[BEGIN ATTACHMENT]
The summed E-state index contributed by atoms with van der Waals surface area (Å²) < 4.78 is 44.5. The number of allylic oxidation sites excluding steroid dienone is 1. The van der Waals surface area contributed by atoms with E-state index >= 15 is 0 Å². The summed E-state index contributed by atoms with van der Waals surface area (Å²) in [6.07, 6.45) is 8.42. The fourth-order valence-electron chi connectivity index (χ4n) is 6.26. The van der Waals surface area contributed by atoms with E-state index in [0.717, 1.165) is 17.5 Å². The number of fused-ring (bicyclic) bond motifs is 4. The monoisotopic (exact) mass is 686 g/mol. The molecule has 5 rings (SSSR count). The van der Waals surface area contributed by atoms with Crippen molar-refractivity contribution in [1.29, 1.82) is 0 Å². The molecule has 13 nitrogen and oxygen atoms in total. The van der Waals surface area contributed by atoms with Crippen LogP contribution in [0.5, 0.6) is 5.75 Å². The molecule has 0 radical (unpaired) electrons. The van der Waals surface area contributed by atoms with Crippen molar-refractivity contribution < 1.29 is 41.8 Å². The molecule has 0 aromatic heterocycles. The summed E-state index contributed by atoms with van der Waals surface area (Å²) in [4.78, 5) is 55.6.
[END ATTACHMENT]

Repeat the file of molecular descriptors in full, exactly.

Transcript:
The summed E-state index contributed by atoms with van der Waals surface area (Å²) < 4.78 is 44.5. The number of allylic oxidation sites excluding steroid dienone is 1. The van der Waals surface area contributed by atoms with E-state index >= 15 is 0 Å². The summed E-state index contributed by atoms with van der Waals surface area (Å²) in [6.07, 6.45) is 8.42. The fourth-order valence-electron chi connectivity index (χ4n) is 6.26. The van der Waals surface area contributed by atoms with E-state index in [0.717, 1.165) is 17.5 Å². The number of fused-ring (bicyclic) bond motifs is 4. The monoisotopic (exact) mass is 686 g/mol. The molecule has 5 rings (SSSR count). The van der Waals surface area contributed by atoms with Crippen molar-refractivity contribution in [1.29, 1.82) is 0 Å². The molecule has 13 nitrogen and oxygen atoms in total. The van der Waals surface area contributed by atoms with Crippen LogP contribution in [0.5, 0.6) is 5.75 Å². The molecule has 0 radical (unpaired) electrons. The van der Waals surface area contributed by atoms with Crippen molar-refractivity contribution < 1.29 is 41.8 Å². The molecule has 0 aromatic heterocycles. The summed E-state index contributed by atoms with van der Waals surface area (Å²) in [4.78, 5) is 55.6.